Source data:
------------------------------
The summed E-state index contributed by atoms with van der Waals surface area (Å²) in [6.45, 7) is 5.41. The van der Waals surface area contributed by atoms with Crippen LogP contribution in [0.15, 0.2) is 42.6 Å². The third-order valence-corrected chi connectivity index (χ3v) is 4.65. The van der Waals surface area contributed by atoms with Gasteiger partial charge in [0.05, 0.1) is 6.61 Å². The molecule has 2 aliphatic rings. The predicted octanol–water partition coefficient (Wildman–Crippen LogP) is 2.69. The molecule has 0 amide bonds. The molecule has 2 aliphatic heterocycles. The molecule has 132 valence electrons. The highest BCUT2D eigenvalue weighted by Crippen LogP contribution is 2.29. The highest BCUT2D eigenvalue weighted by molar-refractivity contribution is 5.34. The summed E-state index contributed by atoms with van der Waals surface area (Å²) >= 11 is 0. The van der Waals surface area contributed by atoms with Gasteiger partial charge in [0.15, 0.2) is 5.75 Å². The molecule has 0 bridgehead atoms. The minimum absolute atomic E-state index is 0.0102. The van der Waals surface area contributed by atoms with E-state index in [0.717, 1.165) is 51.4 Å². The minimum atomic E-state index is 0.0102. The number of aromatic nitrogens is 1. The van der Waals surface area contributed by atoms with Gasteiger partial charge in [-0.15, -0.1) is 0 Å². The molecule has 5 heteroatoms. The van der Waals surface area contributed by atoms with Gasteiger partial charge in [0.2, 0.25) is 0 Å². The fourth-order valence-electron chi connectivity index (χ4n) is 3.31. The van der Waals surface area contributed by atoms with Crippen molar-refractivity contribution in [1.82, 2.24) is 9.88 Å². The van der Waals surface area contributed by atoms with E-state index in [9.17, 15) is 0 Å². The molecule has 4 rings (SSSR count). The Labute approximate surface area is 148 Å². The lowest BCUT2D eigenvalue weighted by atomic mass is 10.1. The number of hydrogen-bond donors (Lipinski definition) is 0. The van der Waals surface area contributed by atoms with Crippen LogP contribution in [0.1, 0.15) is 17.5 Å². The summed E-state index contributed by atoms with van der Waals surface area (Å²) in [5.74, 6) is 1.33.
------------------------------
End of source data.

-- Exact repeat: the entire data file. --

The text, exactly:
The summed E-state index contributed by atoms with van der Waals surface area (Å²) in [6.45, 7) is 5.41. The van der Waals surface area contributed by atoms with Crippen LogP contribution in [0.15, 0.2) is 42.6 Å². The third-order valence-corrected chi connectivity index (χ3v) is 4.65. The van der Waals surface area contributed by atoms with Gasteiger partial charge in [0.05, 0.1) is 6.61 Å². The molecule has 2 aliphatic rings. The predicted octanol–water partition coefficient (Wildman–Crippen LogP) is 2.69. The molecule has 0 amide bonds. The molecule has 2 aliphatic heterocycles. The molecule has 132 valence electrons. The highest BCUT2D eigenvalue weighted by Crippen LogP contribution is 2.29. The highest BCUT2D eigenvalue weighted by molar-refractivity contribution is 5.34. The summed E-state index contributed by atoms with van der Waals surface area (Å²) >= 11 is 0. The van der Waals surface area contributed by atoms with Gasteiger partial charge in [0.15, 0.2) is 5.75 Å². The molecule has 0 bridgehead atoms. The minimum absolute atomic E-state index is 0.0102. The van der Waals surface area contributed by atoms with E-state index in [0.717, 1.165) is 51.4 Å². The minimum atomic E-state index is 0.0102. The number of aromatic nitrogens is 1. The van der Waals surface area contributed by atoms with Gasteiger partial charge in [-0.15, -0.1) is 0 Å². The molecule has 5 heteroatoms. The van der Waals surface area contributed by atoms with Gasteiger partial charge in [0.2, 0.25) is 0 Å². The fourth-order valence-electron chi connectivity index (χ4n) is 3.31. The van der Waals surface area contributed by atoms with Crippen molar-refractivity contribution in [1.82, 2.24) is 9.88 Å². The van der Waals surface area contributed by atoms with E-state index in [9.17, 15) is 0 Å². The molecule has 4 rings (SSSR count). The Labute approximate surface area is 148 Å². The lowest BCUT2D eigenvalue weighted by atomic mass is 10.1. The number of hydrogen-bond donors (Lipinski definition) is 0. The van der Waals surface area contributed by atoms with Crippen LogP contribution in [0.1, 0.15) is 17.5 Å². The summed E-state index contributed by atoms with van der Waals surface area (Å²) in [5.74, 6) is 1.33.